Fortunately, the infant, Perdita, is discovered by an Old Shepherd (John Keating) and his clown of a son (Ed Malone). And after intermission we are informed by white beareded Time (Robert Langdon Lloyd) that sixteen years has passed and we are now in Bohemia and the scene has transformed from cold, austere winter to joyous, verdant springtime. By a remarkable stroke of fortune, young Perdita (lovely Nicole Rodenburg) has fallen in love with the Prince (son of Polixenes) Florizel (bright-eyed and enchanting Eddie Ray Jackson). Polixenes, however, violently disapproves of their union. Upon discovering them at the merry Sheep Shearing Feast (a merry affair with beautiful dances and interplay choreographed by Austin McCormick), he threatens her and her adoptive father,with death if they are seen again in Florizel’s presence. The lovers flee to Sicilia to ask Leontes for his blessing. Polixenes, however, is hot on their heels and all comes to a boil in Leontes’ court, where it is revealed that Perdita is Leontes’ lost daughter. Then, in a seriously-suspend-your-disbelief moment, a statue of Hermione is unveiled. And what a statue it is! To the amazement of all, it comes to life, and the family is reunited.

 

Arnie Burton

 

Productions of The Winter’s Tale are often burdened with overlong, tedious scenes, particularly with Autolycus—a punk, thief and con man—whose songs and diatribes verge on pointless. Some directors choose (successfully) to eliminate Autolycus altogether. But in this very thorough production, not only are his shenanigans successful, they may even be the highlight of the production. Arnie Burton’s Autolycus is a delight, as he breaks the fourth wall and interacts with audience members, rifling through their possessions them and making hilarious callbacks to their prior interactions. On the night I attended, he handed a young woman his fake mustache beard to hold for a moment whilst he went incognito, but she nervously wadded them up, rendering them useless. His long, hilarious long gaze of disdain at the mortified young woman brought down the house. And his comic interplay with Shepherds Ed Malone and and John Keating belied their professional skills in clowning and physical comedy.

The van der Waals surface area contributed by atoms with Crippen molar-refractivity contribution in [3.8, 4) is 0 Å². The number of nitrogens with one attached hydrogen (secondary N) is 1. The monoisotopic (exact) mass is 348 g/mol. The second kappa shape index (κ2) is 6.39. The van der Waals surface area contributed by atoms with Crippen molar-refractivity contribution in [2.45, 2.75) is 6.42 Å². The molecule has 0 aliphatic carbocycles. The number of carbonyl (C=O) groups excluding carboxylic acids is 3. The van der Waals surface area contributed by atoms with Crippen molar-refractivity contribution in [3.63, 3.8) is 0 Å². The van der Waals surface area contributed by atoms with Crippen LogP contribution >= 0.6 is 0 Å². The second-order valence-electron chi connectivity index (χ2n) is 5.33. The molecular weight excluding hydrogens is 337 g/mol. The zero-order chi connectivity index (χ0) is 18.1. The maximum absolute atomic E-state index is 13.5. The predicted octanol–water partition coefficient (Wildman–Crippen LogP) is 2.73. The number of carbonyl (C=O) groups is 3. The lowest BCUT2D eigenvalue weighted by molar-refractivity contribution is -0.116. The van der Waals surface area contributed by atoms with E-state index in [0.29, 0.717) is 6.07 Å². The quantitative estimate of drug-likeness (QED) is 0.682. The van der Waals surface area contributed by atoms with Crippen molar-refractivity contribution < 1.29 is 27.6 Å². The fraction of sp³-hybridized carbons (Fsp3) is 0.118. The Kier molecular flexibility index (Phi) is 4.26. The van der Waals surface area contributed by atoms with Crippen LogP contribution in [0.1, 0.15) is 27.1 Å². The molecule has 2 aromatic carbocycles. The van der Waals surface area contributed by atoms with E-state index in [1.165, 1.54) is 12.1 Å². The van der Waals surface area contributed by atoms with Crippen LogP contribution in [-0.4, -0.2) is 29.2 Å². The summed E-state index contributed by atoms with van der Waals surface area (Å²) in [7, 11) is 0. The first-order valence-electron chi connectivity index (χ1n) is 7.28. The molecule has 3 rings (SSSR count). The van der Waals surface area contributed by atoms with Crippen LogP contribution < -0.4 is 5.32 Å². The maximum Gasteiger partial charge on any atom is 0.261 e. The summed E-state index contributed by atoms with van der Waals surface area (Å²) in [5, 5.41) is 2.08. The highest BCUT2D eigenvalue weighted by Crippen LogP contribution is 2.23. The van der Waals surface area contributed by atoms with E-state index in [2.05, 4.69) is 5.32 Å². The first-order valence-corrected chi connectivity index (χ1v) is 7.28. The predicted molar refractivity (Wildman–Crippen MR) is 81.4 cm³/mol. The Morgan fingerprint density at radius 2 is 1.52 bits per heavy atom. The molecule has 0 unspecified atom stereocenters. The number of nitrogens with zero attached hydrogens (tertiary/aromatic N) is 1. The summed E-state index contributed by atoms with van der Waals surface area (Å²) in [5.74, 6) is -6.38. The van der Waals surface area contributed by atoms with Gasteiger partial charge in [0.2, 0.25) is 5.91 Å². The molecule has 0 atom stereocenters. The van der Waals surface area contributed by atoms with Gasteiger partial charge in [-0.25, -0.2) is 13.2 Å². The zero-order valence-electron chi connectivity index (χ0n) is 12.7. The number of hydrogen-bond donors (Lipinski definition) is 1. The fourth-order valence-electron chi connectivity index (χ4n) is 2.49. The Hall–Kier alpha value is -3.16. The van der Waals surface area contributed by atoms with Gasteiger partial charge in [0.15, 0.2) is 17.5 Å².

The mostly top-notch acting aside, Arbus’s team creative team rounded out a crisp, elegant production. Most notably, Emily Rebholz’s (Dear Evan Hansen) straightforward contemporary costumes (Soviet-era austerity in one court, and vintage hipster chic in another) were crisply elegant and gorgeously tailored, fitting every actor perfectly and naturally, augmenting the clean, stark and impactful set by Riccardo Hernandez, given definition by Marcus Doshi’s moody hues of light.

 

Eddie Ray Jackson, Oberon K.A. Adjepong (center) and cast

 

This iteration of The Winter’s Tale is an ideal production for both Shakespeare aficionados seeking a (finally!) complete version of the play, as well as those who want an easy-to-follow version of this sometimes confusing, often illogical, but, of late, much beloved Shakespeare play.

 

The Winter’s Tale. Through April 15 at Theatre For a New Audience’s Polonsky Shakespeare Center (262 Ashland Place, Brooklyn). Two hours, 50 minutes – one intermission.  www.tfana.org

 

Photos: Carol Rosegg